In 2002 I attended a month-long conference in Korea with about 30 other Sisters of Notre Dame from all over the world. While there I had the opportunity to visit the Demilitarized Zone (DMZ), the 155-mile border between North and South Korea.
The DMZ, which is about two miles wide, is supposedly the most heavily fortified border in the world. It is an eerie place, a veritable “no man’s land” where (ironically) wild life flourishes because there are no humans there to disturb it. The highlight of that visit for me was when we Sisters, standing at the very edge of that border and gazing into North Korea, spontaneously sang together (in three part harmony) Dona Nobis Pacem (Give Us Peace). It was a very moving experience for me and a fitting song to sing at a fortified border that no one dares to cross.
That experience caused me to reflect on other borders—such as the ones in scripture. Abraham left the security of his native land and journeyed across many borders into Canaan. The Hebrews, under the leadership of Moses, crossed the border of the Red Sea in their quest for freedom. Years later their descendants crossed the border of the Jordan River into the Promised Land. In our own day, refugees from the Mideast are pouring across the borders into Europe at grave peril to themselves. As daring as all of these border crossings are, they pale in comparison to the greatest border crossing of all that lies at the heart of our faith: the Incarnation.
Christmas celebrates this border crossing of God. It celebrates God becoming a human being. God crossing the border between heaven and earth, between divinity and humanity. Unfortunately, we sometimes take the Incarnation for granted. As the writer Brennan Manning has said, we fail “to quake at the inbreak of God Almighty.” In doing so we “rob Christmas of its shock value.” Father Ronald Rolheiser adds that we tend to reduce the Incarnation to something that happened 2,000 years ago. But, he says, the Incarnation was not a thirty-three year experiment nor was it a one-shot deal. Jesus continues to live through all time, in all places, and in all people.
During his earthly ministry, Jesus showed that he was a radical border crosser. He crossed the borders of convention by associating with all kinds of people: Jew and Gentile, men and women, rich and poor, sick and healthy. In addition, Jesus challenged his followers to cross borders. “Love one another,” he said over and over again, fully aware that only love has the power to break down barriers that separate us from one another.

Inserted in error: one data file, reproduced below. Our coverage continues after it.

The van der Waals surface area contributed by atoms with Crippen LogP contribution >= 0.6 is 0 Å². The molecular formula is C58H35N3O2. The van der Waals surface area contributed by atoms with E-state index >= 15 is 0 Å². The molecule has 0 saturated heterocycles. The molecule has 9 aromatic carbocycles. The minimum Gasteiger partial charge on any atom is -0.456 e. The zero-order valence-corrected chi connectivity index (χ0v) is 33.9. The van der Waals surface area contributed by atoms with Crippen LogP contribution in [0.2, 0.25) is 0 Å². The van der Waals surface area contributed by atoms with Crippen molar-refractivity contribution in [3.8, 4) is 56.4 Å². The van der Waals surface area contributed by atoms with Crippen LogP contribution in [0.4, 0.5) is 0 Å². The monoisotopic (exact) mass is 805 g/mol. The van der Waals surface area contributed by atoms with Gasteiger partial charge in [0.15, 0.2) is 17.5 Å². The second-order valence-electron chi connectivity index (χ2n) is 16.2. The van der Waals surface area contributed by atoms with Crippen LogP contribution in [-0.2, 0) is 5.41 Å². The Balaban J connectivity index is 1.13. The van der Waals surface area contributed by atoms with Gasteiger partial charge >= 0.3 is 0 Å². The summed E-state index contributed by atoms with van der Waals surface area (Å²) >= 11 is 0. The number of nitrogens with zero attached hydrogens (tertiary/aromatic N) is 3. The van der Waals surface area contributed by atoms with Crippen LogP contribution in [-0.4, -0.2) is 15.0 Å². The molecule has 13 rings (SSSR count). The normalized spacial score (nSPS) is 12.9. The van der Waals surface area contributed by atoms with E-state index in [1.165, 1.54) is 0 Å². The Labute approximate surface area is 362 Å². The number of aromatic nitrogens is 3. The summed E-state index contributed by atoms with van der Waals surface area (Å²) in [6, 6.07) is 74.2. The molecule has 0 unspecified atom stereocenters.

One quality that encourages border crossing is the gift of empathy. Monka Hellweig, in her book Guests of God, writes, “The human capacity for empathy is the ability to cross over a kind of bridge of imagination into the experience of another person.” With empathy, we can recognize cruelty because we can imagine the pain and suffering of the other. Similarly, we recognize kindness because we can imagine the joy it brings.
This Christmas, let us make time to reflect on the “shock value” of the event we are commemorating. Let us also humbly identify the borders that we—as individuals, local communities, and even nations—have erected to keep others out. Let us beg God for the gift of empathy that enables us to imagine the experience of another and to respond in love. And let us pray…
Jesus, Incarnate One,
you stand at the edge of our borders,
those lines we have drawn with such deliberation,
those walls we have erected out of fear.
And you say, “Cross over!”
And we say, “I can’t… I’m too afraid.” And you say, “I understand your fear. But come! I will be with you.”
Loving Jesus, help us to be border crossers as you are.
Help us to use the bridge of our imagination to empathize with others,
especially those who are different from ourselves and those in need.
Give us courage to invite others into the sacred space of who we are
and into our homes and communities.
And when death, that final border crossing, comes,
may we step trustingly and joyfully into the fullness of your love. Amen.
For Christmas I am offering you too beautiful songs that, for me, capture the “shock value” of the Incarnation. The first song is “Mary Did You Know?” sung by Kenny Rogers and Wyonna Judd. This version posts the lyrics of the song against a canopy of stars alternating with beautiful Madonnas. The second song is “Joseph’s Lullaby” by the Christian rock band, Mercyme. This song sees the first Christmas from Joseph’s perspective. At this time I want to thank you again for reading my blog. And I wish all of you and your loved ones a very Merry Christmas!
Have you ever crossed a border between two countries? If so, what kind of an experience was that like for you?
Have you ever crossed another kind of border, for example, a border of convention, a border of fear, a border bridged by empathy? Would you be willing to share any of that experience with us?
What impresses or touches you the most about Christmas?